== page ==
True, when it was bad it was bad. For example, one time a reporter was sly and got me to forward him an email chain of a heated (but at that point very internal) controversy about global warming and the washington state climatologist. You know you're in trouble when your exasperated boss storms into your cubicle and says "Right... you do NOT answer the phone for a week".

But when it was good it was great. They'd call interested in the latest forecasts for runoff and I was probably one of only three or four people who know what was going on and could give them the best information. It made me feel like an "insider", I suppose a bit like that presidential staffer that nobody's heard of but actually knows all. The drama, the suspense, all fleeting but very engaging.

It is especially flattering when you get repeat business from a particular reporter. There were several I liked but I delighted when working with John Fleck of the Albuquerque Journal. He clearly "got it" and was always able to draw out the good quotes, making me sound much more erudite than I probably am. Henry Brean in Salt Lake was good too.

Of course, there was no matching the Utah snow surveyor Randy Julander. I can't count the number of times I came in and scrolled through the morning news and did a spit take all over my screen on seeing his latest quote. Can't put my finger on one at the moment, but while accurate they were strikingly visual, and occasionally bawdy (he's only person I knew who could legitimately work the phrase "brass monkey" into a story). He also wrote the narratives for the utah water supply outlooks which are surprisingly fun to go back and read.

a stray cat

On the way to work today a strange thing happened... I saw my first cat since arriving here. Strange because I saw cats all the time back in Portland. I suppose we're living in an urban enough area that there wouldn't be strays, but my workplace is a bit more suburban.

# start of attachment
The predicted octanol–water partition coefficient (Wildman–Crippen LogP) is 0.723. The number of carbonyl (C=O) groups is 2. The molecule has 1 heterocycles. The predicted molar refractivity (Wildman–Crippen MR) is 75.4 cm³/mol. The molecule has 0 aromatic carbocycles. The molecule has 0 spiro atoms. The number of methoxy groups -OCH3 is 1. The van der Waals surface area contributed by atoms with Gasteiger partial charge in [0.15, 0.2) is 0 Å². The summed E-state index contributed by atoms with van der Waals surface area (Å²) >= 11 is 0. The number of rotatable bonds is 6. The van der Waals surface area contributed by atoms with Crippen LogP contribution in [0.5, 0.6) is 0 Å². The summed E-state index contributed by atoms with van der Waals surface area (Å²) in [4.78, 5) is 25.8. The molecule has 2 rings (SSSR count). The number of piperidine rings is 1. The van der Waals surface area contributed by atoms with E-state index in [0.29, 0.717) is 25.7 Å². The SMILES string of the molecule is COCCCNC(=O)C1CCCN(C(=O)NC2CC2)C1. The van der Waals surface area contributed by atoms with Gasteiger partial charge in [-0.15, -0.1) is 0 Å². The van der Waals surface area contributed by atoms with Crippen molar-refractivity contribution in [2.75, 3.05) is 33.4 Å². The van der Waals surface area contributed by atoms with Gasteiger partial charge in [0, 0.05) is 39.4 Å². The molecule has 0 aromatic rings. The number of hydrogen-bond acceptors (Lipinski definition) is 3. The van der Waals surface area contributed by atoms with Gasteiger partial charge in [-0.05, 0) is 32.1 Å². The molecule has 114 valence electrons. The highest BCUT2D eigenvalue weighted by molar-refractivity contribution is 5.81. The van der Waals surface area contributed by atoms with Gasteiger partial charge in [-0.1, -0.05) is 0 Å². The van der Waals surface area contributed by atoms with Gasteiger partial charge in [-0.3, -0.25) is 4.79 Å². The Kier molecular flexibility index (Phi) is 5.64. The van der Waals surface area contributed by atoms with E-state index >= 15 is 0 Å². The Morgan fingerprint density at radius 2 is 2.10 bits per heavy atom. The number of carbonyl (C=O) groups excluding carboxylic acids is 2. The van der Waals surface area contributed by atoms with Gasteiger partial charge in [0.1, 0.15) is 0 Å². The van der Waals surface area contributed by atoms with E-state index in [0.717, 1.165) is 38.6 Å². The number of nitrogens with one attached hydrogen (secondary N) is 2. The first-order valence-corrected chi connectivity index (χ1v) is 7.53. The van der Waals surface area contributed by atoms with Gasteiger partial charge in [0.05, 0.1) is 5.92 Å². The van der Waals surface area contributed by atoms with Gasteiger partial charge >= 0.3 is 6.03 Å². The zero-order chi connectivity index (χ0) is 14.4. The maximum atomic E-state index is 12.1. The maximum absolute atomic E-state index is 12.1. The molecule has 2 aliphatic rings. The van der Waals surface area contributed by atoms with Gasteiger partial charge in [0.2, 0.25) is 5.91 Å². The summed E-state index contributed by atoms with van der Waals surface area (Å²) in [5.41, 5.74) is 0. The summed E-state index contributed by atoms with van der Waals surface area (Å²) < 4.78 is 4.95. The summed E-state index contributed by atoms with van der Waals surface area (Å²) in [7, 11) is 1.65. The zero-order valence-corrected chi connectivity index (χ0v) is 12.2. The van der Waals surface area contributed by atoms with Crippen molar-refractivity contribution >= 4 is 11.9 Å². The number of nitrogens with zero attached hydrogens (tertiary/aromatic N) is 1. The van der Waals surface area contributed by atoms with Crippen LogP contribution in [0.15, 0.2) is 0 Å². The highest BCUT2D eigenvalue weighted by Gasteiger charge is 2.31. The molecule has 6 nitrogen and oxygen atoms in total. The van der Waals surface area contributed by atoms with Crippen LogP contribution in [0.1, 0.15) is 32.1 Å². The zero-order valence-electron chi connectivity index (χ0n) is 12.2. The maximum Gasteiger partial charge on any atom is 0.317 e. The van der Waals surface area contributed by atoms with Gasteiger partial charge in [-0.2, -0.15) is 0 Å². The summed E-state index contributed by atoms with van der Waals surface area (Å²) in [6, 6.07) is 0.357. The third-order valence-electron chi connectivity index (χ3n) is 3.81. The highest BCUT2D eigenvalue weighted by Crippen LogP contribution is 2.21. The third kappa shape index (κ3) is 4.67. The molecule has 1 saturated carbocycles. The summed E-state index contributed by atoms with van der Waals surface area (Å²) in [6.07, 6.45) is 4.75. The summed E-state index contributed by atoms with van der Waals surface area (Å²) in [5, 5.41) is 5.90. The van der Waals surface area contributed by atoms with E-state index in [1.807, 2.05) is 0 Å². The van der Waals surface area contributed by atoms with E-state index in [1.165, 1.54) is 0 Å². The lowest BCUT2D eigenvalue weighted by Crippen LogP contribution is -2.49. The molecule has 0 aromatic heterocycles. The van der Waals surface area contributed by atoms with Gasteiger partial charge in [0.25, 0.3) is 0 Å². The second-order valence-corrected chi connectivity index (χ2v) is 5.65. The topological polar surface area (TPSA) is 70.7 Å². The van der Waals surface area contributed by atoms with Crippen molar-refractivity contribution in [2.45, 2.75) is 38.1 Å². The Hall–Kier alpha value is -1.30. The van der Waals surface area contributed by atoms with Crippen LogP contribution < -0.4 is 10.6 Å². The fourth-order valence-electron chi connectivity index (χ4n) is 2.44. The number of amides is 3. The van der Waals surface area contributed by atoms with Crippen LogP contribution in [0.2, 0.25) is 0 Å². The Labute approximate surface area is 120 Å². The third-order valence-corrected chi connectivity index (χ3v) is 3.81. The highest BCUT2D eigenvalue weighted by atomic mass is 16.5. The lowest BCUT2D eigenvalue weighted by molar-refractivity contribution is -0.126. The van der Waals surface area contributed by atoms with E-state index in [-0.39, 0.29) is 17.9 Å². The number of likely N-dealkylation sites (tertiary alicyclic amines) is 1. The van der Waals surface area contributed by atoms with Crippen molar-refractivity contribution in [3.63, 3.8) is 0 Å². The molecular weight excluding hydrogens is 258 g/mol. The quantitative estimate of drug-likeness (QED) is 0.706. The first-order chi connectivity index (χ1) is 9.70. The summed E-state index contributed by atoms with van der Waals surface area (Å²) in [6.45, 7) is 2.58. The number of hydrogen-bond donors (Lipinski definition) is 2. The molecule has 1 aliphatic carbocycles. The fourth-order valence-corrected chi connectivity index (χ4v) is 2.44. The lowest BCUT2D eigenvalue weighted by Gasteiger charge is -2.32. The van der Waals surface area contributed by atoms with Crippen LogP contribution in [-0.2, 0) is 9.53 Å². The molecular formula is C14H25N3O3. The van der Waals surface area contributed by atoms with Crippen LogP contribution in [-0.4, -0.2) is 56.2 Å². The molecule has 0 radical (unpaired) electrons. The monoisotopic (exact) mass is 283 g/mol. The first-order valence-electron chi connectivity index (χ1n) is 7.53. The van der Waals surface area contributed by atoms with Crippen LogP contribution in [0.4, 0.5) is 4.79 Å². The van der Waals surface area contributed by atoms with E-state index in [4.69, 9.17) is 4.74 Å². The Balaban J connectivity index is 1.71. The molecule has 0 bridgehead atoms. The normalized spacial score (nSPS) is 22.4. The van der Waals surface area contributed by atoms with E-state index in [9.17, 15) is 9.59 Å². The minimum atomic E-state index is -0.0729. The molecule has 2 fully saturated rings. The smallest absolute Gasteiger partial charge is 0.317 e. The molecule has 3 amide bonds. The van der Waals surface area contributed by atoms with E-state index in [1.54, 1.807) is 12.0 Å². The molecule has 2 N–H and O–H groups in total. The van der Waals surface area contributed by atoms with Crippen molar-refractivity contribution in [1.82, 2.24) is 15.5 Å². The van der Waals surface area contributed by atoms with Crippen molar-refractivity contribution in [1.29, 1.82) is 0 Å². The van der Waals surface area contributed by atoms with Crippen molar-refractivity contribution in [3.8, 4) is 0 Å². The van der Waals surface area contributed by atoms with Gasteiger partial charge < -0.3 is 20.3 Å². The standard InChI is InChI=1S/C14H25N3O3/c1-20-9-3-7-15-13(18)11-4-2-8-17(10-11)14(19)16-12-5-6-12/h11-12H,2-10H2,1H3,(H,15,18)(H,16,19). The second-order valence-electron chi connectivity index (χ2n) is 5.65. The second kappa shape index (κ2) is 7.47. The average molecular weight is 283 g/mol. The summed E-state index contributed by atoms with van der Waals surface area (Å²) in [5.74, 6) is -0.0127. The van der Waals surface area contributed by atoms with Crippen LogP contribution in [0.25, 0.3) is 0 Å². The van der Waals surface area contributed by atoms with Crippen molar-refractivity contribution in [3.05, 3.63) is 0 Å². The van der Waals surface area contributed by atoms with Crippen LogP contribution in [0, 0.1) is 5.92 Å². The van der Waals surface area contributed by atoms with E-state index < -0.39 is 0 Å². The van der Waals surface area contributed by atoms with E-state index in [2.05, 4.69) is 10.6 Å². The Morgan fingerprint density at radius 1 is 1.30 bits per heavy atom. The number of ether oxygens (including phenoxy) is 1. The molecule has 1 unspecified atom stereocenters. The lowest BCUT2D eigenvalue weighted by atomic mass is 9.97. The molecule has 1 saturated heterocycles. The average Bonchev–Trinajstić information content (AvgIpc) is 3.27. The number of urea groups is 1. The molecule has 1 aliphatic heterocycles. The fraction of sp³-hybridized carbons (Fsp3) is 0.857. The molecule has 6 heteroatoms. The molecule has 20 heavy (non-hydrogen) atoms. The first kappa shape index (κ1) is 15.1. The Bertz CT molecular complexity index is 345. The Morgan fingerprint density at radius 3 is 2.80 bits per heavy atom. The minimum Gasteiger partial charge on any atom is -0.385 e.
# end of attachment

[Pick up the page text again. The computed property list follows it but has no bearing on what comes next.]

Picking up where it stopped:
I stopped briefly and pet its cheek but had to move on. It mewled and I have to say it really tugged at the heartstrings.

Ok, right, it can be a truism that people don't realize that "your baby is boring". Zillions of photos of all the minutia... A long stare and a burp can send parents tittering. But I'll confess that I had a love affair with the cat, Neko, I left behind.

People who don't like cats, or even other peoples cats, all this probably doesn't do anything for them. But there's something to be said for that warm ball of fur laying on you and purring contentedly to let you know it's going to be alright. As long as the food keeps coming and nothing too scary happens, life is good.

I've probably had about 5 cats over the years, some of which liked me and others didn't but something just bumped Neko into a whole other category. I mean, how many people photoshop a valentine for their pet?

Or dedicate their dissertation to them? Neko, if you're out there reading this daddy misses you terribly!

Off topic but today I also got carded for my ticket for the first time on the train. It was a little stunning how many people didn't have tickets actually. And there's no excuses they accept, so no use stammering. One guy was spitting mad that they were carding him, but what can you do?

Friday, May 15, 2009